Deloitte Graduate Student Research Program on Artificial Intelligence
In partnership with Deloitte’s Artificial Intelligence Institute, the Ted and Karyn Hume Center for National Security and Technology at Virginia Tech is seeking up to four graduate students pursuing degrees in artificial intelligence and related fields, to be hired as Graduate Research Assistants to conduct fundamental research for the 2021-22 academic year.
Selected graduate students will be advised by Hume Center and Commonwealth Cyber Initiative faculty who will assist the student in their research endeavors and coordinate research engagement with Deloitte.
Students must be enrolled and attending Virginia Tech during the 2021-22 academic year and in disciplines related to the following four research topic areas.
Research Topic Areas
AI Assurance and Cybersecurity
Project 1: Securing Artificial Intelligence Systems
Faculty Adviser: Feras Batarseh (Research Associate Professor, Commonwealth Cyber Initiative)
The adoption of Artificial Intelligence into systems and decision making processes requires that the AI software will perform as intended and is resilient to adversarial action. This research will consider the intersections of AI assurance and cybersecurity for enabling AI adoption. From a cybersecurity perspective AI enables new classes of attacks: poisoning, evasion, and model inversion are the most common. Simultaneously, AI assurance research is pushing new frontiers in ensuring systems are safe, secure, robust, explainable, and trustworthy. The expected outcomes of this research are new methods for assuring AI in the presences of an intelligence adversary.
AI and 5G
Project 2: AI for 5G Performance and Security Enhancements
Faculty Adviser: Abdul Rahman (Artificial Intelligence Testbed Director, Commonwealth Cyber Initiative)
This research will build on current efforts funded by Deloitte to develop attack graphs and attack surfaces for 5G. This in combination with new techniques being developed by Deloitte and Virginia Tech in reinforcement learning for attack graph generation will provide the baseline for this research effort. The research will characterize performance capabilities and attack surfaces for 5G technologies. This baseline characterization will support the development of automated defenses for 5G enabled networks and suggest improvements in performance. Outcomes of this research include new AI methods for 5G security and new capabilities that leverage AI for improving 5G performance.
AI for Test and Evaluation
Project 3: Training, Test, and Evaluation Methodologies for AI Enabled Mobile Platforms
Faculty Adviser: Laura Freeman (Director, Intelligent Systems Lab, Hume Center)
The development of autonomous mobile platforms creates a need for guidelines and methodologies by which to conduct training, test and evaluation to ensure that acquired systems are able to complete their designed missions in a verifiable and robust manner. In particular, when mobile platforms employ Artificial Intelligence in their decision-making process, it is essential to verify the performance, integrity, and limits of applicability of the offered systems. This research project will investigate fundamental research questions regarding AI assurance and reproducibility, that will ultimately inform the development of guidelines and standards by which tests and evaluation can be performed on AI enabled mobile platforms, such that they can be definitively evaluated on their ability to perform as designed and complete the mission.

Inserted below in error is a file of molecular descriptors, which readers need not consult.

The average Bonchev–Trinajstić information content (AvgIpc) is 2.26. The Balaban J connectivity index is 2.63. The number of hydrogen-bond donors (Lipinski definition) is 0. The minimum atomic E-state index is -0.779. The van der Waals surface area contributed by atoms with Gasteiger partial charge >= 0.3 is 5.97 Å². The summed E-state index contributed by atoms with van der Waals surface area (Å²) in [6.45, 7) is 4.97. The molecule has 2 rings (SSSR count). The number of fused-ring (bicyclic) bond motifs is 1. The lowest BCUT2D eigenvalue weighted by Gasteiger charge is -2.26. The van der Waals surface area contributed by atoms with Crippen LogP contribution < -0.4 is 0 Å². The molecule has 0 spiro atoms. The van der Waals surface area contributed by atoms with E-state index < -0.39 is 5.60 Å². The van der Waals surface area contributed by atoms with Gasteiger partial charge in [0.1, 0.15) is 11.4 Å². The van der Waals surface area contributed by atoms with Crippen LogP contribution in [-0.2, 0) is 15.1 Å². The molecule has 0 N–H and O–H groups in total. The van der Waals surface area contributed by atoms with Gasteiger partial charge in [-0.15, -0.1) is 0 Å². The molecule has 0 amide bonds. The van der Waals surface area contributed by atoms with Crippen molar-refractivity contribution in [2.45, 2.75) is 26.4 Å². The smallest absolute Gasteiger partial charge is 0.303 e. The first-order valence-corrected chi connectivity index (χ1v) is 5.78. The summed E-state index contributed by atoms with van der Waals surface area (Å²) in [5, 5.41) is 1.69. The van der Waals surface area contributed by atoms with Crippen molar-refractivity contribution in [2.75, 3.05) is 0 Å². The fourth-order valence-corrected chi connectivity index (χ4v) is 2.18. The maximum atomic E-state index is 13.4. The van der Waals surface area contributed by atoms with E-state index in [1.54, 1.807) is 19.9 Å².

AI for Fraud Detection
Project 4: Financial Fraud Detection
Faculty Adviser: Peter Beling (Associate Director, Intelligent Systems Lab; Professor, Grado Department of Industrial and Systems Engineering)
Fraud detection in financial transactions often requires discerning small signals in vast amounts of data. This research will explore the application of generative adversarial networks to augment and adjust training data distributions for various types of financial transactions. The project will also map the landscape for fraudulent transactions leveraging past work in variational auto-encoders to understand if unique features in latent space can provide sensitive indicators of fraud. Additionally, explainable methods for transactions using concepts of combinatorial coverage to determine how unique combinations of features in high dimensional space may provide insight to the validity of a transaction will be explored.
About the Partnership
Virginia Tech has partnered with Deloitte to foster experiential opportunities for students, enhancing research, communication, and professional skills that better prepare them to enter the workforce. More specifically, this collaboration enables graduate student-based research in the field of Artificial Intelligence, in order to simultaneously prepare graduate students for careers at institutions such as Deloitte, and to advance the immediate research and development goals of Deloitte. Graduate student education through participation in emergent research programs is a core mission of the Ted and Karyn Hume Center for National Security and Technology at Virginia Tech. This program is the next step in a continuing research collaboration between Deloitte and Virginia Tech. It builds and extends from an ongoing 5G security programs that include researchers from the Commonwealth Cyber Initiative that includes Old Dominion University and Virginia Tech.